Category Archives: France

And now let’s fly

This morning, in Antibes, I was startled by a loud burst of jet blast and looked up to see colored streaks of the French flag spread across the sky. By the time I got the camera out, the smoked had smudged, but still it was cool to see. It’s funny that I find French displays of nationalism charming, because in general I find nationalism the opposite – but rhyming! – alarming.

As I waited in Nice for the flight to Palerme/Palermo, things didn’t look good. For one, there was no plane at the gate, never good sign. Also, there was only one airline employee behind the counter; how would she process all the passengers by herself? I was sure that at any second we would learn that the flight was late or cancelled. But no, a plane did roll up eventually, and even though the solitary attendant had to check both boarding passes and ID at the gate, things were done quickly and efficiently; we were on the tarmac fast as heck. The flight attendants had to give the safety instructions three times, once in Italian, then in French, then English – ending with, “And now let’s fly!” – but we were up in the air quickly and landed 25 minutes early. And, FYI, at a quarter of the price and oodles more efficiently than my regional airline.

Anyway, now it is time to switch up my brain: time for Italian! Au revoir, ma belle France, à bientôt. Ciao, Italia!


Live all you can. It’s a mistake not to.

Beaulieu-sur-Mer and Cap Ferrat

Ooh la la. Here on my last full day in France I have found the Riviera of my imagination. Warm, beautiful, uncrowded, undeveloped . . . I had one of my best travel days ever.

I think Cap Ferrat is where one percent of the one percent of the one percent live. It’s where I’d live too, if I could. I walked it for over eight hours today, mainly exploring its coastal path. As it happens, a previous Bestest Travel Day Ever was also walking along a coastal path of the Mediterranean, on the car-less Greek island of Hydra (a pattern is forming . . . ).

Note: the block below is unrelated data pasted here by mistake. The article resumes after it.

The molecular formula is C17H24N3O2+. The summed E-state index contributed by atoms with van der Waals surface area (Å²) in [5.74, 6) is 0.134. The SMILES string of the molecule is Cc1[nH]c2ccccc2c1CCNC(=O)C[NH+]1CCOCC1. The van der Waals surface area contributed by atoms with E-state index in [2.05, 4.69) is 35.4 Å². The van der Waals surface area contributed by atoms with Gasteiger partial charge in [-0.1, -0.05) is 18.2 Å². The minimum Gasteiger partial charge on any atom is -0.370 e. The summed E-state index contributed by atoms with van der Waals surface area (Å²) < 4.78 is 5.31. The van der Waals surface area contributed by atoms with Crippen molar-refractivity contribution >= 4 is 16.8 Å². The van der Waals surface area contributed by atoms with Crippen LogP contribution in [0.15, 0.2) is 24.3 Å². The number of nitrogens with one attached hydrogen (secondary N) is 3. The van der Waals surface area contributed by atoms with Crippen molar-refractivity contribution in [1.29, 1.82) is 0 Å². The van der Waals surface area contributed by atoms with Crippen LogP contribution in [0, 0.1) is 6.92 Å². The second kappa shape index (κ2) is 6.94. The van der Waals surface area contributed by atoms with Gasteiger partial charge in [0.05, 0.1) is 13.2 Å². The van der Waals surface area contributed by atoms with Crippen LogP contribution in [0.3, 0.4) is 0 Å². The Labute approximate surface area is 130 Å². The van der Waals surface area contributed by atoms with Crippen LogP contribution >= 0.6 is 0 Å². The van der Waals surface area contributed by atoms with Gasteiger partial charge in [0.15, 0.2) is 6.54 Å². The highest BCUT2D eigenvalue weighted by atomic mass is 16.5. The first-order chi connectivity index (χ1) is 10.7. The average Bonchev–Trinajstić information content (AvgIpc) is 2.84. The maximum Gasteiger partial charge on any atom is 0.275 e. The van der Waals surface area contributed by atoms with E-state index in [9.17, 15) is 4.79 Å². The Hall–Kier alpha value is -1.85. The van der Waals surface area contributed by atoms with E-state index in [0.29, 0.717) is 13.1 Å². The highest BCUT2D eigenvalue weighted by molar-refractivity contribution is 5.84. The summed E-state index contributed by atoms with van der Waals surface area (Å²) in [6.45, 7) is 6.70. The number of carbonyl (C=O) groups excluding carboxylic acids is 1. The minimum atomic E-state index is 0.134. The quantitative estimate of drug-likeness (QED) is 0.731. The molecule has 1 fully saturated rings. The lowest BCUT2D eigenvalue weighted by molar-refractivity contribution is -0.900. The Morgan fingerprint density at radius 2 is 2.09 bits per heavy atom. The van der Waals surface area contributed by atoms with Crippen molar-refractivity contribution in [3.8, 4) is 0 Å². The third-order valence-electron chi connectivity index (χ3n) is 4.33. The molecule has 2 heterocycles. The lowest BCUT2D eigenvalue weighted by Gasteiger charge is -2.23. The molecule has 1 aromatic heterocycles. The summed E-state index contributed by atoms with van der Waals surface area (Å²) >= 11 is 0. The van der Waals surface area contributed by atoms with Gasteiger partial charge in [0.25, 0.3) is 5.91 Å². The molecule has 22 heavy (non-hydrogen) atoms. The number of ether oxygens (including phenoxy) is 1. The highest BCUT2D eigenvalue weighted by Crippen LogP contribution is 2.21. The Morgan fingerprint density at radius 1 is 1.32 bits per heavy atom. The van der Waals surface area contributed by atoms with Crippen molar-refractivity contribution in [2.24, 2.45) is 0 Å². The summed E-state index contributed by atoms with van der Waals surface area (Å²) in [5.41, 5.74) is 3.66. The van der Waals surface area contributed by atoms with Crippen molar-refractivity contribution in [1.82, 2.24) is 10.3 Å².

Speaking of the one percent gang, I came upon a scene on Cap Ferrat: a man and a woman were checking out a shiny black Tesla Model X, wing doors up, surrounded by about eight (I say ‘about’ because the menacing guy staring me down effectively caused me to avert my gaze – wow, what a skill), tough bodyguard types, assuming the protective position around the car and couple, eyes hidden behind impenetrable wraparound sunglasses.

I can’t imagine having to require bodyguards.

I also came upon chez David Niven, just as a painting was being delivered. So cool! And I got to see sailing school; the whooping sounds of the kids on the boats was laugh-inducing.

After walking the perimeter of the entire cape – no small feat – I visited the villa of Baroness Béatrice de Rothschild. It is perched at the high point the peninsula, offering 360 degree views of the Côte d’Azure, the Mediterranean, and the mountains. Wow, nice planning, lady.

Here are some photos:





















Live all you can. It’s a mistake not to.

Soft Day in Antibes

Took a walk through the harbor and along the coast beside the star-shaped fort. Had a good vegan lunch at a tiny and inspiring café. Did laundry. Made train reservations. Checked in to upcoming flight. Sat on le petit balcon and read The New Yorker online. Made pasta with roasted vegetables. Drank wine.

The weather is gorgeous. An autumn day in the south of France.


Live all you can. It’s a mistake not to.

Picasso and Cap d’Antibes

The air was sharp and clear this morning, with none of haze that has lately obscured the coastline and mountains, so I could see all the way to Monaco, and maybe Italy. Sweet!